The relatively lengthy running time of Going the Distance, a romantic comedy starring Drew Barrymore and her real-life boyfriend Justin Long, coupled with its wearily predictable ending, gives viewers plenty of time to think about the relentless demands of commercial moviemaking. In this case, gifted documentary filmmaker Nanette Burstein — whose portraits of young boxers (On the Ropes) and high-school students (American Teen) are noteworthy for their emotional realism — is given the difficult task of making something new and different from the formulaic story of a couple trying to make a long-distance relationship work.
With first-time screenwriter Geoff LaTulippe, Burstein tries mightily to bring some believability to the story — witty, improvisational-style dialogue, an acknowledgement of the sagging recessionary job market — only to be largely defeated by the necessary clichés of the Hollywood rom com.
One necessary evil is the casting. Barrymore, never quite as talented or charming as her family legacy implies, looks a bit haggard for the ingénue role she's playing, and Long has a long way to go before being considered leading-man material. And despite being a real-life couple, Barrymore and Long generate little charisma or erotic heat.
Barrymore plays Erin, a clever 31-year-old graduate student and intern at a New York newspaper. She meets Garrett (Long), an indie record-company employee freshly dumped by his girlfriend, and they bond over shared interests in 1980s music and vintage arcade video games. Their budding romance is propelled with some help from a montage of citywide cavorting, in which Burstein resurrects split-screen techniques that hark back to 1959's fluffy Pillow Talk. Six weeks into this romantic idyll, Erin must return to California to finish school (Stanford, no less), leaving Garrett to his goofy pals Dan (Charlie Day) and Box (Jason Sudeikis) and his unrealistic music-industry job.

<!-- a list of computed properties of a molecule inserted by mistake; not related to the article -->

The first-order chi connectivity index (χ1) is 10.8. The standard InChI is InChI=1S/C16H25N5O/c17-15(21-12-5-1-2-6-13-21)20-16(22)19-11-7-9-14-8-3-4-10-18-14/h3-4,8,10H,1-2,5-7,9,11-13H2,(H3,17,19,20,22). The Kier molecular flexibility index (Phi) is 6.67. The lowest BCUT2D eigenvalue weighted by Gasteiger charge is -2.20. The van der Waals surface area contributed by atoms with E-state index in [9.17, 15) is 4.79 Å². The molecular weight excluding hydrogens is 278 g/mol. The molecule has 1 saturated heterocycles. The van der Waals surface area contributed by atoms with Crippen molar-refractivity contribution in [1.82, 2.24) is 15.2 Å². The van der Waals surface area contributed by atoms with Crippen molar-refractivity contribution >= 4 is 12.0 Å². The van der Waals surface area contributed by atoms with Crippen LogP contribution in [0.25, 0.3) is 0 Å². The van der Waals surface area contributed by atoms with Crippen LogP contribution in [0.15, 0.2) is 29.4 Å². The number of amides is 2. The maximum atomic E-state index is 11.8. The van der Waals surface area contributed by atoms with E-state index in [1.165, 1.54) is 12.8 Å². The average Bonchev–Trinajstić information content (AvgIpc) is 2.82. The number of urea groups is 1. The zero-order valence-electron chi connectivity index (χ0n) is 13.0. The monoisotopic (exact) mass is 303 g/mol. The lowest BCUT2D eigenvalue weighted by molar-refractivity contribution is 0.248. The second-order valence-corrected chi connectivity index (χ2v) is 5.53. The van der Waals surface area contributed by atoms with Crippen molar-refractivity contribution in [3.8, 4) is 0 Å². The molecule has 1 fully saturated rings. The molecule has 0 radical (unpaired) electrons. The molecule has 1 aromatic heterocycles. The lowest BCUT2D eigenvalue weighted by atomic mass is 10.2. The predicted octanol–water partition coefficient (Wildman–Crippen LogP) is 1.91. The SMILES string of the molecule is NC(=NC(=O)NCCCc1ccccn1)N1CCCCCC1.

Another necessary evil is plot mechanics, which require a labored explanation of the challenges facing Erin and Garrett during their separation — spelled out with frequent phone calls, texts, shared guffaws over a sneezing panda on YouTube, jealousy, comically failed phone sex and occasional sex-charged reunions. Since the couple is less interesting than the supporting characters — the funny Sudeikis and Day, plus lovely Christina Applegate as Erin's sister, who's saddled with the sole unfunny trait of being a hygiene freak — our emotional investment in Erin and Garrett is limited.
The relationship reaches a crisis point when Erin, attempting the quixotic feat of obtaining a full-time job as a newspaper reporter, receives an offer that will keep her on the West Coast, leaving Garrett to sulk petulantly in his dumpy Manhattan apartment and consider seeking solace with a pretty co-worker (Kelli Garner). But Burstein and LaTulippe's efforts to bring realism to the rom com is again subverted: with one hand, the movie acknowledges that newspapers are going the way of the buggy whip; with the other, it performs a bit of movie magic as dated as the music the couple enjoys.
Overlong and meandering, Going the Distance has trouble maintaining a consistent tone. Sincere scenes reside uncomfortably beside slapstick sequences (Garrett dodging wild spray at a fake-tan salon, Erin and Garrett caught screwing on her sister's dining-room table). Still, even with all its problems, the movie has some appeal. The jokey, sub-Judd Apatow banter, unusually frank sexual dialogue (like feisty Erin lamenting the problems of men dawdling when they perform oral sex), strong supporting cast, and general amiability liberate it somewhat from its genre-dictated confines.
Pamela Zoslov writes about film for the Cleveland Scene, in which this review originally appeared.
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